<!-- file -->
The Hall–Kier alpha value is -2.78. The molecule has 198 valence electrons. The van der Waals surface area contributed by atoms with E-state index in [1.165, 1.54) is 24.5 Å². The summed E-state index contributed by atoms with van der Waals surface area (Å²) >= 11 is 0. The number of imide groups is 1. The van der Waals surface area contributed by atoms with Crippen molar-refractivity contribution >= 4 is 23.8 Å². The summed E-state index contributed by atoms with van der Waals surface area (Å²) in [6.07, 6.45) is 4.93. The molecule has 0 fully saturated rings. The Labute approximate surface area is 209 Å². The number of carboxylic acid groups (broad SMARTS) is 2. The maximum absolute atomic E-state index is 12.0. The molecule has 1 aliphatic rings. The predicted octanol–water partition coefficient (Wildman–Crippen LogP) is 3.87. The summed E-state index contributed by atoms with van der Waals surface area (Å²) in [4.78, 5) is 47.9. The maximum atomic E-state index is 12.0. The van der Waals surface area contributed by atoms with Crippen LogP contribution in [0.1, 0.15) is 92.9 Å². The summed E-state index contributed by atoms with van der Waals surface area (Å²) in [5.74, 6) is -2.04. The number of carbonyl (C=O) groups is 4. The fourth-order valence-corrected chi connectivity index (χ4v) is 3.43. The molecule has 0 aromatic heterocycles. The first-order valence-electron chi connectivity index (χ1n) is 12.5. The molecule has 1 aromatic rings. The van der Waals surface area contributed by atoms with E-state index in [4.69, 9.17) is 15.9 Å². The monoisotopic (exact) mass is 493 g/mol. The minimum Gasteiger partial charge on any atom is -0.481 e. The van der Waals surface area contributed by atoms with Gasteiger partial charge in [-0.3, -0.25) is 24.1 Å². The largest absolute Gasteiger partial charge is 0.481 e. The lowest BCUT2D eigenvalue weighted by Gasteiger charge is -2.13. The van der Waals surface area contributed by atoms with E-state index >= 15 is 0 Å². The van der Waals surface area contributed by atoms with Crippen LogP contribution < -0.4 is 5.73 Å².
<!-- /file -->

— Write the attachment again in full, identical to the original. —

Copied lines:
The Hall–Kier alpha value is -2.78. The molecule has 198 valence electrons. The van der Waals surface area contributed by atoms with E-state index in [1.165, 1.54) is 24.5 Å². The summed E-state index contributed by atoms with van der Waals surface area (Å²) >= 11 is 0. The number of imide groups is 1. The van der Waals surface area contributed by atoms with Crippen molar-refractivity contribution >= 4 is 23.8 Å². The summed E-state index contributed by atoms with van der Waals surface area (Å²) in [6.07, 6.45) is 4.93. The molecule has 0 fully saturated rings. The Labute approximate surface area is 209 Å². The number of carboxylic acid groups (broad SMARTS) is 2. The maximum absolute atomic E-state index is 12.0. The molecule has 1 aliphatic rings. The predicted octanol–water partition coefficient (Wildman–Crippen LogP) is 3.87. The summed E-state index contributed by atoms with van der Waals surface area (Å²) in [4.78, 5) is 47.9. The maximum atomic E-state index is 12.0. The van der Waals surface area contributed by atoms with Crippen LogP contribution in [0.1, 0.15) is 92.9 Å². The summed E-state index contributed by atoms with van der Waals surface area (Å²) in [5.74, 6) is -2.04. The number of carbonyl (C=O) groups is 4. The fourth-order valence-corrected chi connectivity index (χ4v) is 3.43. The molecule has 0 aromatic heterocycles. The first-order valence-electron chi connectivity index (χ1n) is 12.5. The molecule has 1 aromatic rings. The van der Waals surface area contributed by atoms with E-state index in [4.69, 9.17) is 15.9 Å². The monoisotopic (exact) mass is 493 g/mol. The minimum Gasteiger partial charge on any atom is -0.481 e. The van der Waals surface area contributed by atoms with Gasteiger partial charge in [-0.3, -0.25) is 24.1 Å². The largest absolute Gasteiger partial charge is 0.481 e. The lowest BCUT2D eigenvalue weighted by Gasteiger charge is -2.13. The van der Waals surface area contributed by atoms with E-state index >= 15 is 0 Å². The van der Waals surface area contributed by atoms with Crippen LogP contribution < -0.4 is 5.73 Å².